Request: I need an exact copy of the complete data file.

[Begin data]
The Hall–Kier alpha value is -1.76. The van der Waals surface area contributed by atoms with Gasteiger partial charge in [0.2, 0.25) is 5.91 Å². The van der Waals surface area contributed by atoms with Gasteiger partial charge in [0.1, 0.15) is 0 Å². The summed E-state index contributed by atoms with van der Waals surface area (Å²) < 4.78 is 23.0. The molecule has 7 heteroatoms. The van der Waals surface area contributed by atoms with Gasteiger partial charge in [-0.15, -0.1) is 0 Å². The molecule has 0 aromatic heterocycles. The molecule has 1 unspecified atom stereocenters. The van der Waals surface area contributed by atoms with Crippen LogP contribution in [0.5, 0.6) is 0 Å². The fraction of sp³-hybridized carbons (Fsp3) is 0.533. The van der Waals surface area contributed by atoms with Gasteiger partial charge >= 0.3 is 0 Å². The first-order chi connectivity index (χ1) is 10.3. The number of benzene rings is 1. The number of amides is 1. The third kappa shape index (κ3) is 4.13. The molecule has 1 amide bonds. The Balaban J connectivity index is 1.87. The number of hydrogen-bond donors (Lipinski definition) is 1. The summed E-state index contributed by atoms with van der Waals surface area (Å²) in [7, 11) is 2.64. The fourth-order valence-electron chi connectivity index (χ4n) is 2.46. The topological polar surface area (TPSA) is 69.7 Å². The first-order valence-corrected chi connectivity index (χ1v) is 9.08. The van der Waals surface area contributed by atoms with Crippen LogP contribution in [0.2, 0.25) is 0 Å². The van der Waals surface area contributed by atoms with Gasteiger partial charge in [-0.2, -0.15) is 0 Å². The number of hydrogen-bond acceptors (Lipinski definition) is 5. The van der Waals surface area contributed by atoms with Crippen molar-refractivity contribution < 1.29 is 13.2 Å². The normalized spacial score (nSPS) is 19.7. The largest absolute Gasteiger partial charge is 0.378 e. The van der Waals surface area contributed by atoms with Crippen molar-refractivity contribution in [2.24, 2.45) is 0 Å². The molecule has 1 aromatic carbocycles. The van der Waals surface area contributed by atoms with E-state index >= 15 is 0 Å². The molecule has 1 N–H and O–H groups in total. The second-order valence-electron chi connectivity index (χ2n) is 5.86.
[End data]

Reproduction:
The Hall–Kier alpha value is -1.76. The van der Waals surface area contributed by atoms with Gasteiger partial charge in [0.2, 0.25) is 5.91 Å². The van der Waals surface area contributed by atoms with Gasteiger partial charge in [0.1, 0.15) is 0 Å². The summed E-state index contributed by atoms with van der Waals surface area (Å²) < 4.78 is 23.0. The molecule has 7 heteroatoms. The van der Waals surface area contributed by atoms with Gasteiger partial charge in [-0.15, -0.1) is 0 Å². The molecule has 0 aromatic heterocycles. The molecule has 1 unspecified atom stereocenters. The van der Waals surface area contributed by atoms with Crippen LogP contribution in [0.5, 0.6) is 0 Å². The fraction of sp³-hybridized carbons (Fsp3) is 0.533. The van der Waals surface area contributed by atoms with Gasteiger partial charge >= 0.3 is 0 Å². The first-order chi connectivity index (χ1) is 10.3. The number of benzene rings is 1. The number of amides is 1. The third kappa shape index (κ3) is 4.13. The molecule has 1 amide bonds. The Balaban J connectivity index is 1.87. The number of hydrogen-bond donors (Lipinski definition) is 1. The summed E-state index contributed by atoms with van der Waals surface area (Å²) in [7, 11) is 2.64. The fourth-order valence-electron chi connectivity index (χ4n) is 2.46. The topological polar surface area (TPSA) is 69.7 Å². The first-order valence-corrected chi connectivity index (χ1v) is 9.08. The van der Waals surface area contributed by atoms with Crippen LogP contribution in [0.2, 0.25) is 0 Å². The van der Waals surface area contributed by atoms with Gasteiger partial charge in [-0.2, -0.15) is 0 Å². The number of hydrogen-bond acceptors (Lipinski definition) is 5. The van der Waals surface area contributed by atoms with Crippen molar-refractivity contribution < 1.29 is 13.2 Å². The normalized spacial score (nSPS) is 19.7. The largest absolute Gasteiger partial charge is 0.378 e. The van der Waals surface area contributed by atoms with Crippen molar-refractivity contribution in [2.24, 2.45) is 0 Å². The molecule has 1 aromatic carbocycles. The van der Waals surface area contributed by atoms with E-state index >= 15 is 0 Å². The molecule has 1 N–H and O–H groups in total. The second-order valence-electron chi connectivity index (χ2n) is 5.86.